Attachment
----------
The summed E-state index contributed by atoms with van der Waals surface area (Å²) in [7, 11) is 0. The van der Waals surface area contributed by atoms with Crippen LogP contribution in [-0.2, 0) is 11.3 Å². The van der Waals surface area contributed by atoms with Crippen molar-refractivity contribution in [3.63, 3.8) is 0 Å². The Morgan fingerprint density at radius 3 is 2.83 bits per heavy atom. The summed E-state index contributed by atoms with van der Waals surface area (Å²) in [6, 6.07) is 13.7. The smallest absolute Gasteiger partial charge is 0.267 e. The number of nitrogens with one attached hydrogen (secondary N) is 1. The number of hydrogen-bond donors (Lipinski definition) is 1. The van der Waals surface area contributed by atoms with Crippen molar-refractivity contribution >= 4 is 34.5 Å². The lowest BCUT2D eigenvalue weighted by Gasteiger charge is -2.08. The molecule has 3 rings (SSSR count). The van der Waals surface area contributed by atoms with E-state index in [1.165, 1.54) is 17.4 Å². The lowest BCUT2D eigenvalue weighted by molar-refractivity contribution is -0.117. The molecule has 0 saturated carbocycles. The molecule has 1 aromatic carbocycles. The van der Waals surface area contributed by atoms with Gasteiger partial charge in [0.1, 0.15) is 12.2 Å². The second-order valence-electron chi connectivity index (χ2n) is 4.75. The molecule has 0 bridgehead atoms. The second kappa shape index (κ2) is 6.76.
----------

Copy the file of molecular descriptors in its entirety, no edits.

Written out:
The summed E-state index contributed by atoms with van der Waals surface area (Å²) in [7, 11) is 0. The van der Waals surface area contributed by atoms with Crippen LogP contribution in [-0.2, 0) is 11.3 Å². The van der Waals surface area contributed by atoms with Crippen molar-refractivity contribution in [3.63, 3.8) is 0 Å². The Morgan fingerprint density at radius 3 is 2.83 bits per heavy atom. The summed E-state index contributed by atoms with van der Waals surface area (Å²) in [6, 6.07) is 13.7. The smallest absolute Gasteiger partial charge is 0.267 e. The number of nitrogens with one attached hydrogen (secondary N) is 1. The number of hydrogen-bond donors (Lipinski definition) is 1. The van der Waals surface area contributed by atoms with Crippen molar-refractivity contribution >= 4 is 34.5 Å². The lowest BCUT2D eigenvalue weighted by Gasteiger charge is -2.08. The molecule has 3 rings (SSSR count). The van der Waals surface area contributed by atoms with E-state index in [1.165, 1.54) is 17.4 Å². The lowest BCUT2D eigenvalue weighted by molar-refractivity contribution is -0.117. The molecule has 0 saturated carbocycles. The molecule has 1 aromatic carbocycles. The van der Waals surface area contributed by atoms with Gasteiger partial charge in [0.1, 0.15) is 12.2 Å². The second-order valence-electron chi connectivity index (χ2n) is 4.75. The molecule has 0 bridgehead atoms. The second kappa shape index (κ2) is 6.76.